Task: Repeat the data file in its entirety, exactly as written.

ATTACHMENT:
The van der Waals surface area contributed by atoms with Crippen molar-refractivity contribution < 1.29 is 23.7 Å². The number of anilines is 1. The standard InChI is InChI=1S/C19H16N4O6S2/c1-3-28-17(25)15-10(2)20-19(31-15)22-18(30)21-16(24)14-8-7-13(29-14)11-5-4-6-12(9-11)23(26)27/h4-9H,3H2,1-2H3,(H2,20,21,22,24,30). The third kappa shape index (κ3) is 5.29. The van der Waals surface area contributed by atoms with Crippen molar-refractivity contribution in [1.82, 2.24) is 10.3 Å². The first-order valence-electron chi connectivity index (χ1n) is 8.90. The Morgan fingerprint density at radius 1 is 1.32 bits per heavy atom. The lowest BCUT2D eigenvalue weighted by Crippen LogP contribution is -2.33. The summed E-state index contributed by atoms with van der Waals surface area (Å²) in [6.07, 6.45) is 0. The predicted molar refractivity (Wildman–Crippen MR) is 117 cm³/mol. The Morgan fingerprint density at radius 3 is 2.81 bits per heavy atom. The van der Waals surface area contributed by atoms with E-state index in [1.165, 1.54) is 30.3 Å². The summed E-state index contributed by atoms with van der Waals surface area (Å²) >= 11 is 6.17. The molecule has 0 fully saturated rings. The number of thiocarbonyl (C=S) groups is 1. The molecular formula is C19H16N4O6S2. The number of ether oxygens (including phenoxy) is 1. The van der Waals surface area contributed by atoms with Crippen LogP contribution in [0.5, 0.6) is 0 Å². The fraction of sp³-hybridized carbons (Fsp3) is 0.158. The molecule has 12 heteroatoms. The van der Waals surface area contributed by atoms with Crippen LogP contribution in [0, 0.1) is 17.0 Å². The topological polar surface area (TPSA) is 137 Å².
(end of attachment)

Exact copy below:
The van der Waals surface area contributed by atoms with Crippen molar-refractivity contribution < 1.29 is 23.7 Å². The number of anilines is 1. The standard InChI is InChI=1S/C19H16N4O6S2/c1-3-28-17(25)15-10(2)20-19(31-15)22-18(30)21-16(24)14-8-7-13(29-14)11-5-4-6-12(9-11)23(26)27/h4-9H,3H2,1-2H3,(H2,20,21,22,24,30). The third kappa shape index (κ3) is 5.29. The van der Waals surface area contributed by atoms with Crippen molar-refractivity contribution in [1.82, 2.24) is 10.3 Å². The first-order valence-electron chi connectivity index (χ1n) is 8.90. The Morgan fingerprint density at radius 1 is 1.32 bits per heavy atom. The lowest BCUT2D eigenvalue weighted by Crippen LogP contribution is -2.33. The summed E-state index contributed by atoms with van der Waals surface area (Å²) in [6.07, 6.45) is 0. The predicted molar refractivity (Wildman–Crippen MR) is 117 cm³/mol. The Morgan fingerprint density at radius 3 is 2.81 bits per heavy atom. The van der Waals surface area contributed by atoms with E-state index in [1.165, 1.54) is 30.3 Å². The summed E-state index contributed by atoms with van der Waals surface area (Å²) >= 11 is 6.17. The molecule has 0 fully saturated rings. The number of thiocarbonyl (C=S) groups is 1. The molecular formula is C19H16N4O6S2. The number of ether oxygens (including phenoxy) is 1. The van der Waals surface area contributed by atoms with Crippen LogP contribution in [0.5, 0.6) is 0 Å². The fraction of sp³-hybridized carbons (Fsp3) is 0.158. The molecule has 12 heteroatoms. The van der Waals surface area contributed by atoms with Crippen LogP contribution in [0, 0.1) is 17.0 Å². The topological polar surface area (TPSA) is 137 Å².